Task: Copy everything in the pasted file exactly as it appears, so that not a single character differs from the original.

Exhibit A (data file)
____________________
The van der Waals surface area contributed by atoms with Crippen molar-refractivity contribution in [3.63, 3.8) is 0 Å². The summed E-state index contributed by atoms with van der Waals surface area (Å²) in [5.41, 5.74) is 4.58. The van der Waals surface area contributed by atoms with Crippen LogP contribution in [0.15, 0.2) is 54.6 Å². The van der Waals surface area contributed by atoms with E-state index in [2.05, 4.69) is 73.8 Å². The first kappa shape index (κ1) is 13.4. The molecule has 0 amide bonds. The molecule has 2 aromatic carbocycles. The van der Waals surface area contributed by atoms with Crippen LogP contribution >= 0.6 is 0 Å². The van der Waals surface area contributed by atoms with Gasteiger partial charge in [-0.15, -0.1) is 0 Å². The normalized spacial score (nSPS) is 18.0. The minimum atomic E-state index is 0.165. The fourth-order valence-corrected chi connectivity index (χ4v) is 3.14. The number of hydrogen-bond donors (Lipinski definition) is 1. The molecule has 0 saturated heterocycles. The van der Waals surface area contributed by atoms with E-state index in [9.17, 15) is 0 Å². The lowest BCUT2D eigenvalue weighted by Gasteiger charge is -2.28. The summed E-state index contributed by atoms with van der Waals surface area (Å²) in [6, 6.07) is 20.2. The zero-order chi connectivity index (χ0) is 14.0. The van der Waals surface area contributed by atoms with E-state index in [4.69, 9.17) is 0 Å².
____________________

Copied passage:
The van der Waals surface area contributed by atoms with Crippen molar-refractivity contribution in [3.63, 3.8) is 0 Å². The summed E-state index contributed by atoms with van der Waals surface area (Å²) in [5.41, 5.74) is 4.58. The van der Waals surface area contributed by atoms with Crippen LogP contribution in [0.15, 0.2) is 54.6 Å². The van der Waals surface area contributed by atoms with E-state index in [2.05, 4.69) is 73.8 Å². The first kappa shape index (κ1) is 13.4. The molecule has 0 amide bonds. The molecule has 2 aromatic carbocycles. The van der Waals surface area contributed by atoms with Crippen LogP contribution >= 0.6 is 0 Å². The van der Waals surface area contributed by atoms with Gasteiger partial charge in [-0.15, -0.1) is 0 Å². The normalized spacial score (nSPS) is 18.0. The minimum atomic E-state index is 0.165. The fourth-order valence-corrected chi connectivity index (χ4v) is 3.14. The number of hydrogen-bond donors (Lipinski definition) is 1. The molecule has 0 saturated heterocycles. The van der Waals surface area contributed by atoms with E-state index in [9.17, 15) is 0 Å². The lowest BCUT2D eigenvalue weighted by Gasteiger charge is -2.28. The summed E-state index contributed by atoms with van der Waals surface area (Å²) in [6, 6.07) is 20.2. The zero-order chi connectivity index (χ0) is 14.0. The van der Waals surface area contributed by atoms with E-state index in [4.69, 9.17) is 0 Å².